Code42 CrashPlan (formerly CrashPlan PROe) is intended to protect laptops and desktops over any internet connection, for users with active SUNet accounts.
This software can no longer be newly installed on machines running Windows Server operating systems. Use on Linux servers is discouraged. Code42 CrashPlan backup service is not a substitute for a long-term storage or data archive strategy. It is intended to provide a measure of security when files are accidentally deleted, a hardware component fails or a computer is lost.
Most computers on campus will take advantage of Internet2 networking for enhanced performance. Home users with slow internet upload speeds will find reduced performance.
For best results, especially during the initial backup, use Stanford’s wired (Ethernet) network and temporarily prevent your computer from falling asleep.
As a general rule, Code42 CrashPlan might not perform as expected on computers with more than 2 TB data or several million files. Actual performance depends on the amount of physical RAM, network throughput, disk speeds, CPU efficiency, and other factors. Review this support article if Code42 CrashPlan is running out of memory and crashing due to large file systems. Adjust app settings for memory usage with large backups with this support article.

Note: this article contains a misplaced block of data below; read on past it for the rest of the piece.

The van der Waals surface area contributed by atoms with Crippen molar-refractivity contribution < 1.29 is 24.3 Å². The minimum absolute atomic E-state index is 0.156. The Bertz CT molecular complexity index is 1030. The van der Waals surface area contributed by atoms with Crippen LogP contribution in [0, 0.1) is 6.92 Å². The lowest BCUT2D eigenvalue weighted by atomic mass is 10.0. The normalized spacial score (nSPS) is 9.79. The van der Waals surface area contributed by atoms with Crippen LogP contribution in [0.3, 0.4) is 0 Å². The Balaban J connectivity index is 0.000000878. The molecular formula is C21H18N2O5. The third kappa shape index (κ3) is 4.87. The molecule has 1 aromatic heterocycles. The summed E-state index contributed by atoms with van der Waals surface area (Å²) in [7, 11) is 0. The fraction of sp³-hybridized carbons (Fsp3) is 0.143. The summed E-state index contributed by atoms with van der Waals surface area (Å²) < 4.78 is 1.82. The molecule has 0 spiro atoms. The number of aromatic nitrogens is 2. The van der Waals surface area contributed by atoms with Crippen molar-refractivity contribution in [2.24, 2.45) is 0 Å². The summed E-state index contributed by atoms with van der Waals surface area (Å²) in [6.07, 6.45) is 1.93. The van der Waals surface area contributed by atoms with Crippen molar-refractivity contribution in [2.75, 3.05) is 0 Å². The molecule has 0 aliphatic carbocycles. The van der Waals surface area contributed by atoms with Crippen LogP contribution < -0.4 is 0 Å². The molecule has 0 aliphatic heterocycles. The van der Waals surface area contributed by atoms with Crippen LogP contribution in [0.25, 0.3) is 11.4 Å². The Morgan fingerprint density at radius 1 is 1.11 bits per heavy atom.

Users who depend on cellular data networks (“tethering”) for network connectivity should configure Code42 CrashPlan to avoid using their mobile hotspot to avoid costly plan overages. See Code42 CrashPlan network configuration documentation to learn how to adjust client network settings.
Because archives are encrypted using an algorithm based on a person's SUNet credentials, they cannot be transferred to another user.
Special considerations should be taken when backing up certain types of open files, like databases. See Code42 CrashPlan support documentation for more information.
Do not back up virtual machine files created on your computer using applications like VMware Fusion or Parallels. Instead, install Code42 CrashPlan inside the virtual machine itself.